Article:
Various Keynotes Fri 16th April 2004 All day University of Southern California The Pacific Institute for Women's Health, the UCLA Bixby Program in Population and Reproductive Health, and WYSE (Women and Youth Supporting Each Other)
"YOUTH REPRODUCTIVE HEALTH IN A CONTROVERSIAL CLIMATE: RECLAIMING STRATEGIES THAT WORK"
April 16-17, 2004, Los Angeles, CA
University of Southern California
Doheny Memorial Library, Room 240
(Figueroa Blvd. and 35th Street)
Los Angeles, CA 90089
The Pacific Institute for Women's Health, the UCLA Bixby Program in Population and Reproductive Health, and WYSE (Women and Youth Supporting Each Other), with additional support from Planned Parenthood Los Angeles, The California Wellness Foundation and the Hollywood Teen Community Project, are hosting a conference to share experiences in empowering youth to achieve optimal reproductive health, both domestically and internationally. Participants at the conference will also help develop a policy directive promoting a comprehensive approach to adolescent reproductive and sexual health that will be publicized broadly. The conference will bring together researchers, NGOs and health providers to share best practices in sexuality education and service delivery, to present research supporting the impact of comprehensive education on adolescent sexual behavior, and to solidify a network that can exert pressure on policymakers at the state, national and international levels. Featured presenters include: Dr. Douglas Kirby of ETR Associates; Dr. Claire Brindis of the University of California at San Francisco; Dr. Mark Schuster of the UCLA/RAND Center for Adolescent Health Promotion; Dr. Sharon Camp, President of the Alan Guttmacher Institute; and James Wagoner, President of Advocates for Youth.
In the past decade, significant gains have been realized in health education programs and services for youth. Civil society groups and youth advocates have succeeded in convincing many governments and international organizations that youth have a right to reproductive health information and skills-building to become productive adults. Youth rights are now explicit in the United Nations' Millennium Development Goals. However, implementation remains limited and challenged.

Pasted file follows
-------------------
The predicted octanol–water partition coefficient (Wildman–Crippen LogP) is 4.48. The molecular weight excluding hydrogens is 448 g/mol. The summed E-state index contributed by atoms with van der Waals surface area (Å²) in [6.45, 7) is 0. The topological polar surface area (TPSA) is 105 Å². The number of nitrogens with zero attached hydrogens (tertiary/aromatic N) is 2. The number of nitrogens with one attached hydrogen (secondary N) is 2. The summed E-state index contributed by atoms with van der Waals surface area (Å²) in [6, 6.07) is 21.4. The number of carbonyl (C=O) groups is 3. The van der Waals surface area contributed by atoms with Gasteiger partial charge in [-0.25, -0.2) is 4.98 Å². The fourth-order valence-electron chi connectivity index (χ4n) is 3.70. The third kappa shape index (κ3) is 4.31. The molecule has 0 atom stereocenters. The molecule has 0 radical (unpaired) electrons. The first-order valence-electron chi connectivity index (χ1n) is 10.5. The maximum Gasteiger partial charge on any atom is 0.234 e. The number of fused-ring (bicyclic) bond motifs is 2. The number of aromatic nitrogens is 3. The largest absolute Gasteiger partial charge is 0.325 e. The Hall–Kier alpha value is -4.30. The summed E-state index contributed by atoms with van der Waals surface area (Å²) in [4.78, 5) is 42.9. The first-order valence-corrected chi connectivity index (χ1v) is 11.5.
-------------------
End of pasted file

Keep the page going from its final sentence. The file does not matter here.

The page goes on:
While some progress has been made, there still is much to do. According to the Alan Guttmacher Institute, 900,000 women in the United States under age 20 become pregnant each year, 80% of these pregnancies are unintended, four million teens acquire a sexually-transmitted infection (STI) each year, and two young people are newly infected with HIV every hour. The United States continues to have one of the highest teenage pregnancy rates in the developed world, and American teens have extremely high rates of STI infections compared to teenagers from other developed countries. Yet politicians, educators, parents and NGOs cannot agree on how to educate youth about sexuality and reproductive health and improve their access to services. Conservative religious movements continue to polarize the debate by insisting in excluding information on condoms and other effective contraceptives from education to adolescents. Studies have shown that adolescents are less likely to use protection while having sex when they are given limited information on the practice of safe sex, such as condoms and oral contraceptives. There have been no studies demonstrating that abstinence-only programs are effective in reducing sexual activity, unintended pregnancy or STI/AIDS in the long run.